Dunmere Halt: Dunmere Halt is the first station you come across on the way to Wadebridge from Bodmin and like Grogley and Nanstallon, it opened on July 2, 1906 as part of the aforementioned railmotor service between Bodmin North and Wadebridge.
While the look of the platform originally is of a conjecture lost in the mists of time, by the time the platform closed in 1967, it had featured a Great Western Railway ‘pagoda’ style wooden shelter, which was removed when the line was closed.
Direct access to the platform, like now was not the most accessibility friendly, with access provided by a short foot path down a slope by the road bridge which carries the A389 to Wadebridge.
At its peak, Dunmere saw 14 trains a day, reducing to eight by 1938 and after the introduction of the Boscarne Exchange Platform and the shuttle service from Bodmin North to that point, the service reduced further to five a day.
Boscarne: A short distance after Dunmere Halt is Boscarne upon arrival, you are quickly greeted by a delightful looking platform with replica era-signage and logos. However, this is a replica platform built by Bodmin and Wenford Railway, opening in 1996.
Prior to the Bodmin and Wenford’s arrival in 1996, Boscarne had its own platform for just three years of its existence, and to call it a platform is certainly stretching the word to its limit.
Boscarne Exchange Platform, as it was known was a very basic wooden platform opened in 1964 whose only facility was an oil lamp and which had no public access, solely serving as a crossing point for people wishing to join the now-truncated service from Bodmin North to Dunmere to join the service from Bodmin General to Wadebridge. On the Bodmin General to Wadebridge end was a small platform, on the Bodmin North end was….the ground beneath your feet.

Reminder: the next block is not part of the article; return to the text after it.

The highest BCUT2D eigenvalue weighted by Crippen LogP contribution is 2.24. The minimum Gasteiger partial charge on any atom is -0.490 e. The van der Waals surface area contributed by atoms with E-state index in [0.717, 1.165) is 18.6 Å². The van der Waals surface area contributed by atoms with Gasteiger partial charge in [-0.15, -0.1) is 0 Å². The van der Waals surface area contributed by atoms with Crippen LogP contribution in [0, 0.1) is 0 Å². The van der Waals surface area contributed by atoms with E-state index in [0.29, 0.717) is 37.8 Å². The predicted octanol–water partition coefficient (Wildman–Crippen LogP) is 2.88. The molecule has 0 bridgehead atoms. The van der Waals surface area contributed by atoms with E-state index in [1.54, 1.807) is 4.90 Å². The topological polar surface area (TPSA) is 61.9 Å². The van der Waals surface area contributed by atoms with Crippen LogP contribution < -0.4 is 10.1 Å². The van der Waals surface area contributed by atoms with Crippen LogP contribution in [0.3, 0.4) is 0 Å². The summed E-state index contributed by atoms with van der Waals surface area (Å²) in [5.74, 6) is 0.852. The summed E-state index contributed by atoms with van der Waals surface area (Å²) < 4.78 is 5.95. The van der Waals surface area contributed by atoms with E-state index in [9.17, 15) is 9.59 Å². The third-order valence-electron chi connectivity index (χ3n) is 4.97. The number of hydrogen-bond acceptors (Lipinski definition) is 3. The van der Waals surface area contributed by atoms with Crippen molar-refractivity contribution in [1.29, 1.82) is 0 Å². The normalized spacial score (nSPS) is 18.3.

Nothing remains of the exchange platform now, and where it was located was slightly further up from the Boscarne Junction station of Bodmin and Wenford Railway as it heads from Boscarne, next to where the line-side foliage begins.
Nanstallon Halt: Not a lot exists of Nanstallon Halt as it once was today, with a house and a rather overgrown bush covering a good amount of where the platform once was, although like elsewhere, a large replica sign helpfully assists you with your bearings.
Once upon a time, Nanstallon Halt also played home to a single siding (or a wharf as it was sometimes referred to) that at some point during its history would have included a goods shed.
Until around the 1950s, the platform at Nanstallon was of a rudimentary wooden construction and had no shelter, before being rebuilt out of concrete with a pagoda style shelter similar to Dunmere also provided at some point during the platforms history, lasting until the 1960s.
Aside from the barely accessible platform and sign, all that remains of Nanstallon Halt now is an old station building which now serves as a private garden shed.
Grogley Halt: A station so rural it was only ever served in daylight. Grogley Halt’s location owes itself to the fact it was at this point that the junction to access the mineral line to Ruthernbridge was built (closing in 1933) rather than any nascent demand from the masses of local residents, of which there were not many.
Like at Nanstallon, originally, the platform was built out of wood, although it is known that a pagoda shelter was provided here before 1933, later replaced by a simple wooden shelter when the platform was rebuilt in concrete after World War II.
Shooting Range Platform: Shooting Range is not so much a platform as it is a muddy bank, and that’s because it wasn’t ever really a railway station and certainly never had a sign saying where it was!
The story of Shooting Range Platform is that in around the time of 1880 to 1885, it was built solely to serve a military firing range nearby and for this reason, trains would only ever stop with written permission from the Army. Use of the rifle range located there was intermittent, mostly concentrated around the times of Boer War and World War I, with rail the only way it was possible to access it.
The range itself ceased use shortly after World War I, but the platform with a surface made of cinder was used until 1947.
Part 2: The Architecture the Railway Left Behind’ coming soon.